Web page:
- deal with and adapt to challenging circumstances you may encounter teaching evidence-based medicine, ensuring the needs of learners are met in unison with the aims and objectives of your teaching and learning; and
- articulate how (and why) your own teaching practice and understanding of learning and teaching has evolved over time and ideas for future development.
It is anticipated that most who commence this course will already be health practitioners or educators and as such will already be employed within the health or education sector. The course offers opportunities for career enhancement through the development of a better understanding of the theory and practice of teaching, and the design and evaluation of curriculum in undergraduate and postgraduate contexts. There is also the opportunity to consider further MSc and DPhil study in this area.
The Higher Education Statistics Agency, who collect data on UK HE staff with a teaching qualification, considers a PG Cert in teaching to be equivalent to Fellow of the HEA (UKPSF Descriptor 2), regardless of whether the programme is accredited by the HEA or mapped to the UKPSF.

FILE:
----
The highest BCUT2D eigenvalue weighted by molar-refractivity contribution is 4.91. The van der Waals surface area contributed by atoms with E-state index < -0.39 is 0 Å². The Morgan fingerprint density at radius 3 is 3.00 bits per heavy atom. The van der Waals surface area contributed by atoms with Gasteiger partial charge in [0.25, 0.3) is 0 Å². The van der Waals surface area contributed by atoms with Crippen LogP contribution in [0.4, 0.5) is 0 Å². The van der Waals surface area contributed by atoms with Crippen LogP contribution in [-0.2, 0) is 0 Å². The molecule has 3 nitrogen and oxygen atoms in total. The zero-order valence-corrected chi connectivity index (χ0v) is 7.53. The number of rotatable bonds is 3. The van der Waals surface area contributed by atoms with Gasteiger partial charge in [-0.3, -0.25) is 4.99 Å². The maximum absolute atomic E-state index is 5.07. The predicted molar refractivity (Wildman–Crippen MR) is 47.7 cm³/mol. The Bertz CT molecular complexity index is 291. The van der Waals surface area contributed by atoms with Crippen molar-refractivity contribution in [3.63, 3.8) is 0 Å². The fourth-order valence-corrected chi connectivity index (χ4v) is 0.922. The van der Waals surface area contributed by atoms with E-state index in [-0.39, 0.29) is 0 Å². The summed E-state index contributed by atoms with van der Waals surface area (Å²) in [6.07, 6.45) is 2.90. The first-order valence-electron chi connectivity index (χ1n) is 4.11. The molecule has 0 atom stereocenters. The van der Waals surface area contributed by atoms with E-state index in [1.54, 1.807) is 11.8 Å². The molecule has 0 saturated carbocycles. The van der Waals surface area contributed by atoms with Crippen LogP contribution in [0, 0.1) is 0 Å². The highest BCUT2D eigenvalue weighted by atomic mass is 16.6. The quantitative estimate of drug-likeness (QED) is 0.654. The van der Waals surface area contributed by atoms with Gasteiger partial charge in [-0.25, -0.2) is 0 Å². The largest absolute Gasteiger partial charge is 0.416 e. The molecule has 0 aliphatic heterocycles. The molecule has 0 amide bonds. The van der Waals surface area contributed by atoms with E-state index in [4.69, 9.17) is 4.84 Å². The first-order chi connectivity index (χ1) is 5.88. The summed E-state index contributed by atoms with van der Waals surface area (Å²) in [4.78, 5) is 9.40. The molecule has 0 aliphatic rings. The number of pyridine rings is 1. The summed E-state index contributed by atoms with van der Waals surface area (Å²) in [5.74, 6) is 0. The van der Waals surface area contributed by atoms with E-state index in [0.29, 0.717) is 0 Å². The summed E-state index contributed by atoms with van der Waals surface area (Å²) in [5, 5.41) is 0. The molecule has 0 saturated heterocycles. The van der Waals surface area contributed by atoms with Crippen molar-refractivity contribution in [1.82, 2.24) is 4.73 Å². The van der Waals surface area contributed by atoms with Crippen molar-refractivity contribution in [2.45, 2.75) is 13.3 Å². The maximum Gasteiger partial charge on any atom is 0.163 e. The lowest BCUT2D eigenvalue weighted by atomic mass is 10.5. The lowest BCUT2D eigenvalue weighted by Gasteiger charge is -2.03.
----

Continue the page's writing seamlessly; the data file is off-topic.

Other courses in this area
- MSc in Evidence-Based Health Care
- MSc in Evidence-Based Health Care (Medical Statistics)
- MSc in Evidence-Based Health Care (Systematic Reviews)
- DPhil in Evidence-Based Health Care
- PGCert in Health Research
- PGDip in Health Research
Changes to the course
The University will seek to deliver this course in accordance with the description set out in this course page. However, there may be situations in which it is desirable or necessary for the University to make changes in course provision, either before or after registration. For further information, please see our page on changes to courses.